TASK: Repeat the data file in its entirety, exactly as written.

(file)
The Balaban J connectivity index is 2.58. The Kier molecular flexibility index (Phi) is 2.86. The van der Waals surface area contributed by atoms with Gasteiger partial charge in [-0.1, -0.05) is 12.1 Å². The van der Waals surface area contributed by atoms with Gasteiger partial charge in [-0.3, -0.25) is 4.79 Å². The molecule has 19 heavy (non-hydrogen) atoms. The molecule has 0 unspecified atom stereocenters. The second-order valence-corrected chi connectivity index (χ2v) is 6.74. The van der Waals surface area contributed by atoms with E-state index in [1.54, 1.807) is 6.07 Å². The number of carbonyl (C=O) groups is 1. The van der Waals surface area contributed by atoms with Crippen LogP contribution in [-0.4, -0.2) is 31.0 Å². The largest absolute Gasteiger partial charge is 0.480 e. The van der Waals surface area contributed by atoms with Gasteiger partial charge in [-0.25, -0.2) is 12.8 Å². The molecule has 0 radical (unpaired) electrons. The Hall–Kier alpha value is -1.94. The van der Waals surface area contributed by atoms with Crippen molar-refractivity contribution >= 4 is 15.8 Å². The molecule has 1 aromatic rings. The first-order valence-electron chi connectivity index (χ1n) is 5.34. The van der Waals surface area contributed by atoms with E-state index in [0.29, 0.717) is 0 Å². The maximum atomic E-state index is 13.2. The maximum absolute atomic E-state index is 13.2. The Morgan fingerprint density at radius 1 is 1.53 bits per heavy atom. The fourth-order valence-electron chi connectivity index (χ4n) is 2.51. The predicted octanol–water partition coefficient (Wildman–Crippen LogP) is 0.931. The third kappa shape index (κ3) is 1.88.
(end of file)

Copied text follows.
The Balaban J connectivity index is 2.58. The Kier molecular flexibility index (Phi) is 2.86. The van der Waals surface area contributed by atoms with Gasteiger partial charge in [-0.1, -0.05) is 12.1 Å². The van der Waals surface area contributed by atoms with Gasteiger partial charge in [-0.3, -0.25) is 4.79 Å². The molecule has 19 heavy (non-hydrogen) atoms. The molecule has 0 unspecified atom stereocenters. The second-order valence-corrected chi connectivity index (χ2v) is 6.74. The van der Waals surface area contributed by atoms with E-state index in [1.54, 1.807) is 6.07 Å². The number of carbonyl (C=O) groups is 1. The van der Waals surface area contributed by atoms with Crippen LogP contribution in [-0.4, -0.2) is 31.0 Å². The largest absolute Gasteiger partial charge is 0.480 e. The van der Waals surface area contributed by atoms with Gasteiger partial charge in [-0.25, -0.2) is 12.8 Å². The molecule has 0 radical (unpaired) electrons. The Hall–Kier alpha value is -1.94. The van der Waals surface area contributed by atoms with Crippen molar-refractivity contribution >= 4 is 15.8 Å². The molecule has 1 aromatic rings. The first-order valence-electron chi connectivity index (χ1n) is 5.34. The van der Waals surface area contributed by atoms with E-state index in [0.29, 0.717) is 0 Å². The maximum atomic E-state index is 13.2. The maximum absolute atomic E-state index is 13.2. The Morgan fingerprint density at radius 1 is 1.53 bits per heavy atom. The fourth-order valence-electron chi connectivity index (χ4n) is 2.51. The predicted octanol–water partition coefficient (Wildman–Crippen LogP) is 0.931. The third kappa shape index (κ3) is 1.88.